City officials celebrated the first anniversary of the opening of the Flint Hills Discovery Center Wednesday by announcing that the facility has received a gold level Leadership in Energy and Environmental Design (LEED) certification in construction and design.
The award is presented to structures that meet standards of reduced heating and cooling costs and energy efficiency.
City manager Ron Fehr said during a media briefing at the center that the steering committee and the design team had always planned to create a LEED-certified building because it not only saved the city money in operating costs, but also fit in with what the facility was about. Fehr said the building stands as a model for other commercial and residential builders in the area on how to build long-lasting, energy efficient buildings in the Manhattan community.
The Discovery Center was opened last April. Officials plan a public event at the center April 13 that will include installation of a plaque noting the LEED achievement.
Cost-saving features include geothermal wells beneath the building and in the courtyard that are used to heat and cool the building. Fehr said this design flattens the peaks and troughs seen during standard cooling and heating of buildings as the seasons change.
Fitting with the Discovery Center’s goal, native plants and grasses were used in landscaping inside and outside. The native plants were also used on the roof and patios to create a filtering system for storm water runoff. In addition to plants, porous blocks allow the water to seep into holding cells; impurities are filtered so the water can be returned to the ground rather than running off into storm drains and eventually into area creeks and rivers. Fehr said using native plants reduced the cost of maintenance.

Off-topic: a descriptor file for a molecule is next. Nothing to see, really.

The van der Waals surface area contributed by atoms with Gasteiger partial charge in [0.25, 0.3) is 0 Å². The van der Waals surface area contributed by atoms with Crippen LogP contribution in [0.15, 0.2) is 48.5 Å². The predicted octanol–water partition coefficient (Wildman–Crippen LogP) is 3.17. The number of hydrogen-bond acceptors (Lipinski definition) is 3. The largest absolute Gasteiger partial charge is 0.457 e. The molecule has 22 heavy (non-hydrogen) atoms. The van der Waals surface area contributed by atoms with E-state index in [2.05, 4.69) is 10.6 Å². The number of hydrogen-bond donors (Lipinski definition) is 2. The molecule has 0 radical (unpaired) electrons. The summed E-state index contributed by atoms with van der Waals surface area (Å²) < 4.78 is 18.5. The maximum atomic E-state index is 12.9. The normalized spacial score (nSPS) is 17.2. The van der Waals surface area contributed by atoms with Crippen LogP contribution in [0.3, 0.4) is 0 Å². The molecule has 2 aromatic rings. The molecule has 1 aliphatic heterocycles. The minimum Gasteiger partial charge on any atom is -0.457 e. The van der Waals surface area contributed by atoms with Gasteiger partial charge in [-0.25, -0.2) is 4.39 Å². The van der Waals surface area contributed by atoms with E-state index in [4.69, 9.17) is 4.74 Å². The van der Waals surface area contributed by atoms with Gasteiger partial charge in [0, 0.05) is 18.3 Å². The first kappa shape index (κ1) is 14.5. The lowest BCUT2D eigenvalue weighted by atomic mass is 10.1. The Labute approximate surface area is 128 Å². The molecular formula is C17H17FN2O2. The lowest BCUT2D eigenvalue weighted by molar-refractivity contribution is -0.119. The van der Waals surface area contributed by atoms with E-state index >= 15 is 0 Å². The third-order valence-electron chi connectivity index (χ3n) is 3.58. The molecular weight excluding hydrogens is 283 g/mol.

Inside the building, low-voltage lighting and LED lighting was installed to also reduce energy costs. As a result, the lighting needs to be replaced less often and uses less electricity. Materials and labor used in building the center were sourced from within 50 miles of Manhattan. Materials were also recycled when possible, and after completion, recycling receptacles were installed throughout the building to promote environmental awareness.
The gold certification is one step lower than the highest achievable level, platinum. Fehr said the project committees chose the gold level because it was more cost-effective. He said while the platinum level is more efficient, it has a higher initial cost in construction, making it a less attractive option for the city.